It certainly seems like a fairly rash decision for the FA to have agreed a two-year extension to Southgate’s contract in November last year, when his previous one was due to expire after the World Cup anyway. As things stand, there remains a fin de siecle feel about this England iteration, as though the team of 2018 to 2021 has passed its peak and needs regeneration.

The players are certainly there to do it – there remains a core of excellent young players around which a new team could be fashioned – but who is the right person for the job? And if it isn’t Gareth Southgate, then why was he given an extension to his contract for a further two years? These are fair questions, but they certainly aren’t questions that Southgate needs to answer.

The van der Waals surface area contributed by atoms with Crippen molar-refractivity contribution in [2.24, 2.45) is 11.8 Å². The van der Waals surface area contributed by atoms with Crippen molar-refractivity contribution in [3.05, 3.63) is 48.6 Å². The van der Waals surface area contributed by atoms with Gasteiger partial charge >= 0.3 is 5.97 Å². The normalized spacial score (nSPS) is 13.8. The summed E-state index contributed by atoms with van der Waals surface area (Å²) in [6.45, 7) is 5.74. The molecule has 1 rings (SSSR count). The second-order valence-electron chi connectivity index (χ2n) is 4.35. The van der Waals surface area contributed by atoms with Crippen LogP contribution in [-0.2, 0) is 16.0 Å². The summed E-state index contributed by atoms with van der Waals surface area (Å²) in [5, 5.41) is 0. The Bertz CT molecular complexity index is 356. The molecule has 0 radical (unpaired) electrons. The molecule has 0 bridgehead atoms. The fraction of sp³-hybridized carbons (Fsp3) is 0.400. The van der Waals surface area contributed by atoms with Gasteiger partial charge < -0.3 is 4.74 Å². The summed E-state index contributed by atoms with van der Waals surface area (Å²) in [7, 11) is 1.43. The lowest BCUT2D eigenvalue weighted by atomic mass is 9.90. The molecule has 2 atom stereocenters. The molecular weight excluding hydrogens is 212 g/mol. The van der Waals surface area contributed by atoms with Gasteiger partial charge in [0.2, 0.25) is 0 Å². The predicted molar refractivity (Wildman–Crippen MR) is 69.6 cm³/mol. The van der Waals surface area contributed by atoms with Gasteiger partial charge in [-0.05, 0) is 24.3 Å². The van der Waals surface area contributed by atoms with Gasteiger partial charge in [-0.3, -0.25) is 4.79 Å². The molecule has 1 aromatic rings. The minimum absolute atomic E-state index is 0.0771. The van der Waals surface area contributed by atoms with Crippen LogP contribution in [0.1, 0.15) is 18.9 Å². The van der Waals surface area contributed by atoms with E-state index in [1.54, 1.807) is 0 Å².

History may well come to look upon the years between 2018 and 2021 as an outlier, a brief period when the England team were blessed with a group of players who could mesh together and received a couple of draws which enabled them to get to the latter stages of tournaments before a familiar cycle of expectation and disappointment came to reassert itself.

England seem to be sliding back into a familiar pattern of disappointment and vituperation. Just in time for a World Cup finals, the culture surrounding the national team is firmly back in its comfort zone.